Apple Challenges Google, Amazon for Musical Supremacy in the Cloud

Brad Chacos

Songs from the cloud? No, its not the name of a LSD-induced Beatles guitar-fest. It's the future of music, from the sounds of it, and it has all of the major players rattling their sabers and baring their teeth at one another. In an obvious grab at some of Apple's musical market share, Google and Amazon have both recently rolled out cloud-based services that let users upload music to company servers, then stream the songs to Internet-connected devices. Apple's response? "Pfah! Who needs uploading?"

A Bloomberg report published late last night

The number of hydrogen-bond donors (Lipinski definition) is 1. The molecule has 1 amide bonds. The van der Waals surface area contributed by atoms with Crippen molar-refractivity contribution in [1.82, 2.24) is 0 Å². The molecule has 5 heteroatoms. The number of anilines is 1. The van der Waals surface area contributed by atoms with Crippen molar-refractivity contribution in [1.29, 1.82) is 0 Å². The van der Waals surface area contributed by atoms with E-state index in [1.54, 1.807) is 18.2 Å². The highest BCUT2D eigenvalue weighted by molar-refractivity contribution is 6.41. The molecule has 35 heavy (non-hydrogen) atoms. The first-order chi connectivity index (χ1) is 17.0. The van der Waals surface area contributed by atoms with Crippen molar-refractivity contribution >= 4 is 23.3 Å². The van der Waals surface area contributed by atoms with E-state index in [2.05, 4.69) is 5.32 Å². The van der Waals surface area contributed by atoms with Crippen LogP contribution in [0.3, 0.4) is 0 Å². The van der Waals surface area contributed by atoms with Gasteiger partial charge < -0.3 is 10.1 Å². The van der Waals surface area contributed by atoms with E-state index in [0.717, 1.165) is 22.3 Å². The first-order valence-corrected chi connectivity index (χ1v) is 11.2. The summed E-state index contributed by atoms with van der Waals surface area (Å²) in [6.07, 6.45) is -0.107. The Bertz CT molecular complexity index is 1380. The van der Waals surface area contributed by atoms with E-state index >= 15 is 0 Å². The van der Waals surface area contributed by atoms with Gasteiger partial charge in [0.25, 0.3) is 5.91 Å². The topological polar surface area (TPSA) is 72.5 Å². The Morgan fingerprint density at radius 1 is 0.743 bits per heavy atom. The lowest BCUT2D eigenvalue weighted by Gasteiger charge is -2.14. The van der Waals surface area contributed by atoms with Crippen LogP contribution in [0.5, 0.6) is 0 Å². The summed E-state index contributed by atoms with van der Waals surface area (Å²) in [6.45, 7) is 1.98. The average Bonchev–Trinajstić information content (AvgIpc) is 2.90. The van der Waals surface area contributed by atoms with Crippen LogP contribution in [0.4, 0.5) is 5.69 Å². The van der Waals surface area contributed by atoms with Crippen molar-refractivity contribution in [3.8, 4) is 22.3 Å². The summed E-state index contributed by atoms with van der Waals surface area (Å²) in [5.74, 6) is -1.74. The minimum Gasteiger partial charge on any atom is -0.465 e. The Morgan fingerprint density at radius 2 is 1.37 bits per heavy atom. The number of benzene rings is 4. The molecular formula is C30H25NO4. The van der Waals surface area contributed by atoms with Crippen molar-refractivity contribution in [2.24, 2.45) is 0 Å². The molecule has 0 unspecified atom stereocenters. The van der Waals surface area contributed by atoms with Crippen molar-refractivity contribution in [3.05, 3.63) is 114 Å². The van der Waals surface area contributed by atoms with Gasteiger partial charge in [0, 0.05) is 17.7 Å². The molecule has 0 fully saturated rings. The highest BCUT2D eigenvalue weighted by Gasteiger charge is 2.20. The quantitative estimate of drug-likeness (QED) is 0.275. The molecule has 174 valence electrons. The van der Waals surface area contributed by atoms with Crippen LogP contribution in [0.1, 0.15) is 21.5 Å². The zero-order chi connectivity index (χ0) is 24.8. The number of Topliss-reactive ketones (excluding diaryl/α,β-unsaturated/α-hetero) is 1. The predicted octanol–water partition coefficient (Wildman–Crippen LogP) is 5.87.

cites three anonymous sources who claim that, unlike Google and Amazon's offerings, Apple plans on skipping the tedious uploading part entirely by scanning iTunes users' music collections and creating a copy of it on Apple servers.

So how did Apple pull off what Google and Amazon couldn't? Better paperwork. The other two companies couldn't get the big four music publishers to sign licensing agreements. Without a license, the companies can't offer the songs from their servers. Google really, really tried: Bloomberg reports they offered the music companies a cool $100 mil up front, but the publishers balked because they feel that Google searches and YouTube send users to pirated content. Apple's taken the time (and, presumably, shelled out serious cash) to get the publishers in their corner.

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